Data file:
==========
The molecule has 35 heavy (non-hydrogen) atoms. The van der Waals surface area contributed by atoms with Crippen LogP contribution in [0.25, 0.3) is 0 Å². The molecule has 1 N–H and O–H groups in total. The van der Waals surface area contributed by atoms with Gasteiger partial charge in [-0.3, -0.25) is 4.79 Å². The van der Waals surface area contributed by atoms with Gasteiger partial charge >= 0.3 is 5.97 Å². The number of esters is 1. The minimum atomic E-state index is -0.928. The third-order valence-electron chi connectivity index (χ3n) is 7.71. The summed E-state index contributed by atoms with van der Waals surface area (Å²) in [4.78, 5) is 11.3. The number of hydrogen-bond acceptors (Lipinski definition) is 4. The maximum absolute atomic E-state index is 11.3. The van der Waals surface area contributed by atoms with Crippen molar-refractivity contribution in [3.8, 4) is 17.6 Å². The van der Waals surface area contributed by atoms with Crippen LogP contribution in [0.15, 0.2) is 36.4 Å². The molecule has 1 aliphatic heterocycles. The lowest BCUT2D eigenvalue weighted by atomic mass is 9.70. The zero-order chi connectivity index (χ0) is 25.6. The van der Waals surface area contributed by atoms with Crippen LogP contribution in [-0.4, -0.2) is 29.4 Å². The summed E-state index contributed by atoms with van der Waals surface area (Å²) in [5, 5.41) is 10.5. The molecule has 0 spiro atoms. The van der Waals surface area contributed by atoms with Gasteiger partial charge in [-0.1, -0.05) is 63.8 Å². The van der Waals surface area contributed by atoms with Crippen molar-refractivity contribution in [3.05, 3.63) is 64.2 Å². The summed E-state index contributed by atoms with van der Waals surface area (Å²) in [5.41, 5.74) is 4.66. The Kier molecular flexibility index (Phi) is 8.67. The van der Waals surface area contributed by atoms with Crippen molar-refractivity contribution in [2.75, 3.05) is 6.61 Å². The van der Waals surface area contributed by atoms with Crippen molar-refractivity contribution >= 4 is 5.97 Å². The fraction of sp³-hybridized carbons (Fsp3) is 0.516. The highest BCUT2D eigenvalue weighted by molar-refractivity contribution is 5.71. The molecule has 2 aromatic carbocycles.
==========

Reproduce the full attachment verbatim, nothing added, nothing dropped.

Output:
The molecule has 35 heavy (non-hydrogen) atoms. The van der Waals surface area contributed by atoms with Crippen LogP contribution in [0.25, 0.3) is 0 Å². The molecule has 1 N–H and O–H groups in total. The van der Waals surface area contributed by atoms with Gasteiger partial charge in [-0.3, -0.25) is 4.79 Å². The van der Waals surface area contributed by atoms with Gasteiger partial charge >= 0.3 is 5.97 Å². The number of esters is 1. The minimum atomic E-state index is -0.928. The third-order valence-electron chi connectivity index (χ3n) is 7.71. The summed E-state index contributed by atoms with van der Waals surface area (Å²) in [4.78, 5) is 11.3. The number of hydrogen-bond acceptors (Lipinski definition) is 4. The maximum absolute atomic E-state index is 11.3. The van der Waals surface area contributed by atoms with Crippen molar-refractivity contribution in [3.8, 4) is 17.6 Å². The van der Waals surface area contributed by atoms with Crippen LogP contribution in [0.15, 0.2) is 36.4 Å². The molecule has 1 aliphatic heterocycles. The lowest BCUT2D eigenvalue weighted by atomic mass is 9.70. The zero-order chi connectivity index (χ0) is 25.6. The van der Waals surface area contributed by atoms with Crippen LogP contribution in [-0.4, -0.2) is 29.4 Å². The summed E-state index contributed by atoms with van der Waals surface area (Å²) in [5, 5.41) is 10.5. The molecule has 0 spiro atoms. The van der Waals surface area contributed by atoms with Gasteiger partial charge in [-0.1, -0.05) is 63.8 Å². The van der Waals surface area contributed by atoms with Crippen molar-refractivity contribution in [3.05, 3.63) is 64.2 Å². The summed E-state index contributed by atoms with van der Waals surface area (Å²) in [5.41, 5.74) is 4.66. The Kier molecular flexibility index (Phi) is 8.67. The van der Waals surface area contributed by atoms with Crippen molar-refractivity contribution in [2.75, 3.05) is 6.61 Å². The van der Waals surface area contributed by atoms with Crippen molar-refractivity contribution >= 4 is 5.97 Å². The fraction of sp³-hybridized carbons (Fsp3) is 0.516. The highest BCUT2D eigenvalue weighted by molar-refractivity contribution is 5.71. The molecule has 2 aromatic carbocycles.